The Blue Mountain area was settled by the Hudgins family in the late thirties and for years was the terminus of the Selma, Rome and Dalton Railroad, being the shipping station for the Oxford furnace. During the War, the Confederate Government operated both the railroad and the furnace, the iron being shipped to Selma to make “Ironclads” for the Confederacy. The town was burned in 1864.
Gantt’s Quary had its own post office, which also served as a library. The post was moved from the Quarry to its new location behind the B.B. Comer Museum in Sylacauga.
This old Alabama town was on the banks of the Black Warrior River at Erie Bend near Greensboro.
Erie was once a vibrant town of 1,500 and county seat of Greene County, Alabama – now nothing remains and it is in Hale County
Barnesville Alabama is a ghost town in Marion County, Alabama on State Highway 19.
Arcola Alabama is a ghost town on the Black Warrior River in what is now Hale County, formerly Marengo County, Alabama. Named to honor the French victory during the Battle of Arcola, it was established in the early 1820s by former French Bonapartists as part of their Vine and Olive Colony.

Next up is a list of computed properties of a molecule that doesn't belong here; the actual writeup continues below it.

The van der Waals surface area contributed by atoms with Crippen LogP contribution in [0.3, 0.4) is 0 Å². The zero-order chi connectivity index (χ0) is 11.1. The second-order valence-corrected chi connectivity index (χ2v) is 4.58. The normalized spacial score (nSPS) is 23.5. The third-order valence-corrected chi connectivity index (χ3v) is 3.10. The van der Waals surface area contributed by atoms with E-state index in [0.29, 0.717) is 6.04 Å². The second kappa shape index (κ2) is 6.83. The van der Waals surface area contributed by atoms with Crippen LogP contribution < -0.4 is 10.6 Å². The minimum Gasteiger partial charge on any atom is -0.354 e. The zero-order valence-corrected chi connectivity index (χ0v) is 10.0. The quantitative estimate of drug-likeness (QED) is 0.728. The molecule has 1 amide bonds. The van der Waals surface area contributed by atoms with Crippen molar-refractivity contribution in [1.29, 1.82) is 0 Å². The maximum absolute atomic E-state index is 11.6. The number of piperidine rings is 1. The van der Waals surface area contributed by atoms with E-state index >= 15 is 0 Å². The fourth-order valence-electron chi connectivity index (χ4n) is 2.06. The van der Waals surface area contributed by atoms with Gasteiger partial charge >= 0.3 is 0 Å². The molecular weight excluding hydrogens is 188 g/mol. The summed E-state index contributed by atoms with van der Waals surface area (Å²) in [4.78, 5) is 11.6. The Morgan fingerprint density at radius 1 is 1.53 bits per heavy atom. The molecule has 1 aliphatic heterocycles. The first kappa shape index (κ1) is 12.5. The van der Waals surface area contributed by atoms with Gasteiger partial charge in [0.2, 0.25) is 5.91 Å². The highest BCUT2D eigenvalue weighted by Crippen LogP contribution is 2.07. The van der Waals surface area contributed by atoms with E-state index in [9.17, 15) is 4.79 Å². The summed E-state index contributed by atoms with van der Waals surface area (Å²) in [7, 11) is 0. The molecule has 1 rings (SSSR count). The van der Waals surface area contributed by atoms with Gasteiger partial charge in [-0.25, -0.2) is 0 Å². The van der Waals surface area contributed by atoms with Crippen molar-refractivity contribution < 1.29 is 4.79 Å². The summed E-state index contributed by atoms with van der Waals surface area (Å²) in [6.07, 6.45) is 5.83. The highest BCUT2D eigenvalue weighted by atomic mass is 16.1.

Bellefonte Alabama was incorporated in 1821 with a population of 200 souls and a post office was built sometime after 1822. It was located on the stage line from Knoxville to Huntsville.
For more than seventy years Vienna was a thriving river port on the Tombigbee River in Pickens County, Alabama
The romantic version of the Vine and Olive Colony is based in American mythology about the frontier and the “can-do” spirit of the pioneers. According to folklore, in 1817 exiled French military aristocrats loyal to the recently-deposed Emperor Napoleon founded the Vine and Olive Colony at the confluence of the Tombigbee and Black Warrior Rivers.
Washington Alabama was deserted by 1879
There are several buildings within Cahaba’s city limits that are still intact today, including its Civil War federal prison and a farmhouse built in 1841, although it is long uninhabited.